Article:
A discussion question I asked this week in class was “What conspiracy theories do you believe in or enjoy learning about?” The responses were the usual tired stuff: JFK killed by the CIA, faked moon landing, Illuminati, and so on. One mentioned the idea that life is a simulation, and that we’re all programs carrying out code from our programmer. It’s an idea I’ve enjoyed reading about before, from Plato’s Allegory to The Matrix and everywhere in between.
That response made me think of the if-this-then-that programming responses that I’ve encountered over the last weeks.
I used tax software to prepare and file our taxes earlier this month. During part of the process, the program prompted whether significant changes have happened since last year. When I keyed in Allison’s passing, a pop-up window appeared. Its if-this-then-that programming expressed condolences and assured me it could help me file anyway. I was almost offended by the banality of it. I actually stopped the process and waited a couple of days to resume. A coder at some point was told to be sure to provide pop-up condolences as part of the customer service. Was that programming decision itself a reaction to someone offended that the software didn’t sputter regards in a previous iteration? I don’t know which would be worse, but in the moment, I felt like the struggle of the last months was more of an input variable in a simulation than real, weighted reality. It was too stupid and too predictable and too much to deal with.
Related, I realize that I bristle at being called “Matthew” lately because no one calls me that unless it’s a legal business matter. The letters and emails that start “Dear Matthew. . .” often have their own kind of mail-merge sympathy written in. I’ve made a lot of phone calls settling accounts and notifying agencies over the last months. I told a friend that I think I’ve been offered condolences from at least three different continents. I imagine the if-this-then-that on the computer screen of the customer service worker on the other end: “Ah yes Matthew, we at International Conglomerate Incorporated are sorry for your loss.” I recently read David Bentley Hart’s The Doors of the Sea: Where Was God in the Tsunami? It’s a book about loss and tragedy and how to talk about it in a responsible way--especially from a Christian perspective. One of my key takeaways is that it’s often best to not say something. Having nothing to say is where the banality of commercial condolences comes in, I guess.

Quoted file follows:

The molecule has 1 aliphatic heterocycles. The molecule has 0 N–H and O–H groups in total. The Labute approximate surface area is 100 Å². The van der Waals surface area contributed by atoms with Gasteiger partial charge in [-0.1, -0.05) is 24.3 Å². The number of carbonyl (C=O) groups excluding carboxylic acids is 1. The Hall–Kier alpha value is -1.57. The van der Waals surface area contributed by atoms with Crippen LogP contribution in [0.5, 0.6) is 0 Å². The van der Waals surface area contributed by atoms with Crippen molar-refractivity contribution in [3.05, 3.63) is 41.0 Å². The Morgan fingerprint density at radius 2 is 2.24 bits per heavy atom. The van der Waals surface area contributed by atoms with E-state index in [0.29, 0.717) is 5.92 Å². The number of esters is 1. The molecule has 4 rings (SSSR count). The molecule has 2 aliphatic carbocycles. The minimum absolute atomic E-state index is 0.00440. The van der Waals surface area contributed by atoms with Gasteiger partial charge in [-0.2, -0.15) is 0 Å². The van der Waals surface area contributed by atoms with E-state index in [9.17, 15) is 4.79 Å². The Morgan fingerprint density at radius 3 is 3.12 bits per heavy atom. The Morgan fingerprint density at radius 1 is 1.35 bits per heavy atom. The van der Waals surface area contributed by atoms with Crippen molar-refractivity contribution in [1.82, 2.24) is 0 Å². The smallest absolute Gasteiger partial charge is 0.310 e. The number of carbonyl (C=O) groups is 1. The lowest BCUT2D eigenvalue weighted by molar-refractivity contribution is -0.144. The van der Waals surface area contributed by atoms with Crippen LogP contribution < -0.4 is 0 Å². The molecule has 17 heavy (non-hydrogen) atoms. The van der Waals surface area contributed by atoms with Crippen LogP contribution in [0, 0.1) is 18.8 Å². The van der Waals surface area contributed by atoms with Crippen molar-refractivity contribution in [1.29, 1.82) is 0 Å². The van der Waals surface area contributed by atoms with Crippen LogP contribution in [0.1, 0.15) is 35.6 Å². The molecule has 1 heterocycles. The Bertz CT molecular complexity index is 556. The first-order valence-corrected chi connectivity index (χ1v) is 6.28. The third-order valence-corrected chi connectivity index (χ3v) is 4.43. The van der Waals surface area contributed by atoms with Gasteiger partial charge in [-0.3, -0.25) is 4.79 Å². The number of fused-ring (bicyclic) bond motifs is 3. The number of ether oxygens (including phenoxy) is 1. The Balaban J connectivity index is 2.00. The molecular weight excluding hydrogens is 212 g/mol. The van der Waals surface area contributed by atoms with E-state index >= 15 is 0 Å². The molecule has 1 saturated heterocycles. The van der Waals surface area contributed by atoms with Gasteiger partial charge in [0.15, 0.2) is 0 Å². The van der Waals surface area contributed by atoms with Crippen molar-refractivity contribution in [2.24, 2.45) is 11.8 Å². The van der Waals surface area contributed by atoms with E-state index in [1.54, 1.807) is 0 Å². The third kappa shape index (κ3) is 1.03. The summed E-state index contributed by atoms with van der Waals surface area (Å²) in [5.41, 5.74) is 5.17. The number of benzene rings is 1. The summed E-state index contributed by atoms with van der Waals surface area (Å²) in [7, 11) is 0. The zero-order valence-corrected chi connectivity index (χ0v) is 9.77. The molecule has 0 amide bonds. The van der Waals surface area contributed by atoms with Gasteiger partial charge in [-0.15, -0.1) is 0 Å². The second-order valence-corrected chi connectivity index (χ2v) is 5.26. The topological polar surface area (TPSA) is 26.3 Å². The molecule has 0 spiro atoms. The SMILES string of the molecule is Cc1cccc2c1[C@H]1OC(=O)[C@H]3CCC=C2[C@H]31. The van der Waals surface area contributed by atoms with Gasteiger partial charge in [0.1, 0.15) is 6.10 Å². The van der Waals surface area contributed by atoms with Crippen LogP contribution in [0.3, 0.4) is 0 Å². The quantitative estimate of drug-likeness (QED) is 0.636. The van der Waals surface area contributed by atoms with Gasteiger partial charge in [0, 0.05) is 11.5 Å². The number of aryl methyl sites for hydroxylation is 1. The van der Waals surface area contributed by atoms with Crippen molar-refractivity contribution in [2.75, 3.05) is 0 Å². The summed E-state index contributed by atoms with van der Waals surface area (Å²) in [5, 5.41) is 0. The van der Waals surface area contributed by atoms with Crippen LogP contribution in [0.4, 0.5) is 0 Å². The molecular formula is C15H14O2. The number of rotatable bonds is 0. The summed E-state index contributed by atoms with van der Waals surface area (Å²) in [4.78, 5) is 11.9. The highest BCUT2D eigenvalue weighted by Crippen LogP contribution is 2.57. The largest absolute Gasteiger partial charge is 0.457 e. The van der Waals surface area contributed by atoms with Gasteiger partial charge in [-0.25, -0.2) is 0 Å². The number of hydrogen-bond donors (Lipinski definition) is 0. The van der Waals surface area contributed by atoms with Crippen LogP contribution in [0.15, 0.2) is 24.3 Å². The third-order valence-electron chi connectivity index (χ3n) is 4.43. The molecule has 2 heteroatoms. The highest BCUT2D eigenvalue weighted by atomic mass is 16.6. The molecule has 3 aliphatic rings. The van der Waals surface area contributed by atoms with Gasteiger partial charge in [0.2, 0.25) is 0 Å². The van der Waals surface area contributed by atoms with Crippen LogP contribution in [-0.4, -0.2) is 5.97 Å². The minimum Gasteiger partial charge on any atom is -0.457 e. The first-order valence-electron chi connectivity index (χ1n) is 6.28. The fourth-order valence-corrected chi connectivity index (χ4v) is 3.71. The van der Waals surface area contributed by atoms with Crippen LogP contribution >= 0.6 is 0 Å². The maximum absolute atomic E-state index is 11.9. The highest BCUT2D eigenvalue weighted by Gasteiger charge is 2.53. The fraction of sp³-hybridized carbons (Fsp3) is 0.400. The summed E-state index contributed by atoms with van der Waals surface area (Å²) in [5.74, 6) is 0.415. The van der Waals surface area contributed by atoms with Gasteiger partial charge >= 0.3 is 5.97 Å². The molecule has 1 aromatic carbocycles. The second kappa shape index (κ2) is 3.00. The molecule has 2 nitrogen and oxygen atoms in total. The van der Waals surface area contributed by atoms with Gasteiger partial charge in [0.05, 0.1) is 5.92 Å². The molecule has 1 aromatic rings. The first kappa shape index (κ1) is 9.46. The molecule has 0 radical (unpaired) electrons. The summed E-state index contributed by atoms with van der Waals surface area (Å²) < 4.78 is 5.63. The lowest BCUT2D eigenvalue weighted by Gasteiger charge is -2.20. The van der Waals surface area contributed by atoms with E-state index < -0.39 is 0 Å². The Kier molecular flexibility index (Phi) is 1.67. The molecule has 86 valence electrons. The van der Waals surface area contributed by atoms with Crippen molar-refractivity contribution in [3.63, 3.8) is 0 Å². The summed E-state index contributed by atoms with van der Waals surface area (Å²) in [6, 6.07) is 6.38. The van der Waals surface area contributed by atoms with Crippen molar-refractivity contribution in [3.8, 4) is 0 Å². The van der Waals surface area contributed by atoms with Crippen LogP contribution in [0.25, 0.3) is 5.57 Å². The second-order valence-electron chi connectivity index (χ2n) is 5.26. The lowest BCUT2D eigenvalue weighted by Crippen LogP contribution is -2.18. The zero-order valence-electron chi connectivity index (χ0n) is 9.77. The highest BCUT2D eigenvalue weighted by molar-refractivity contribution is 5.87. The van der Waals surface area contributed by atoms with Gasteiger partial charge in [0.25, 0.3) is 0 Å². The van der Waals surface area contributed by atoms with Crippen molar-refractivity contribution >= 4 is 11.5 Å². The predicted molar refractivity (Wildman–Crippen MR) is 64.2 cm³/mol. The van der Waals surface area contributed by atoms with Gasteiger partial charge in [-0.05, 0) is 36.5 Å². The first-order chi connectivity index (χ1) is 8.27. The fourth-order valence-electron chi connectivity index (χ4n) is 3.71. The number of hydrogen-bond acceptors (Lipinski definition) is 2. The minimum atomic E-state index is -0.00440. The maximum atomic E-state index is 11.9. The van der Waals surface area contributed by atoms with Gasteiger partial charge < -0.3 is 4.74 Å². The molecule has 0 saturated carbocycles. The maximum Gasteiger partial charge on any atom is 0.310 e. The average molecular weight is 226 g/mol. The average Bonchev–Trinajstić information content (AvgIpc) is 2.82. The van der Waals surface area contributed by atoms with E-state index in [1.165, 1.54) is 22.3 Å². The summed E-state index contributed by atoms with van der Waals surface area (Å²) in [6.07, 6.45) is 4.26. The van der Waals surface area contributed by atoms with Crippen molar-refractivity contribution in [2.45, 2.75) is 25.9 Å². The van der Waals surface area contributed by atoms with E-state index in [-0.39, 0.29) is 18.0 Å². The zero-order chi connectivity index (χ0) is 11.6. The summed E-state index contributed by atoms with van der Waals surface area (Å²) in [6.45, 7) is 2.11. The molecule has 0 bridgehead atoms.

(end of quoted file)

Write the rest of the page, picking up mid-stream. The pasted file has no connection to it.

I have my own if-this-then-that responses that sneak up on me. A couple of weeks ago, I got an email while I was at work that the principal at the kids’ elementary school was retiring. Allison used to work closely with her when she was heavily involved with the PTA. Without realizing it, my first instinct was to get out my phone and text Allison. I’ve done that for years whenever I want to share a bit of news or get a quick reaction. A friend and fellow parent from the elementary school mentioned that she would love to have Allison’s thoughts about it. So would I.
I also wanted to talk with Allison about the two concerts I’ve seen in the last week and a half. Allison didn’t always enjoy going to shows with me, but she always wanted to hear about them. When I would get in late, she would usually wake up for a minute and ask “How was it?” We would follow up the next morning about the show. She always listened with patience as I gushed or complained or tried vainly to recreate in words how it felt and how I felt. The show I saw Tuesday was the first time I’ve been in a sold-out club in over two years. There were fleeting moments when the sound washed over me and the crowd swayed and the room shook that felt almost normal. The quiet in the car after was exceeded by the quiet of home. I wrote to a friend who asked to hear about it. There were components of the experience that felt familiar to my decades of going to shows: I was at a venue I know well, I ran into an old acquaintance, I was annoyed at another concertgoer, the music moved me, then the music ended before I wanted it to. Home always feels quiet after a show. This time moreso.
I’m glad that I went, and I want to continue to see concerts with regularity, but the usual progression of my concert algorithm doesn't function, and there’s a hollowness to the experience that deserves to be written about but can’t be put into words.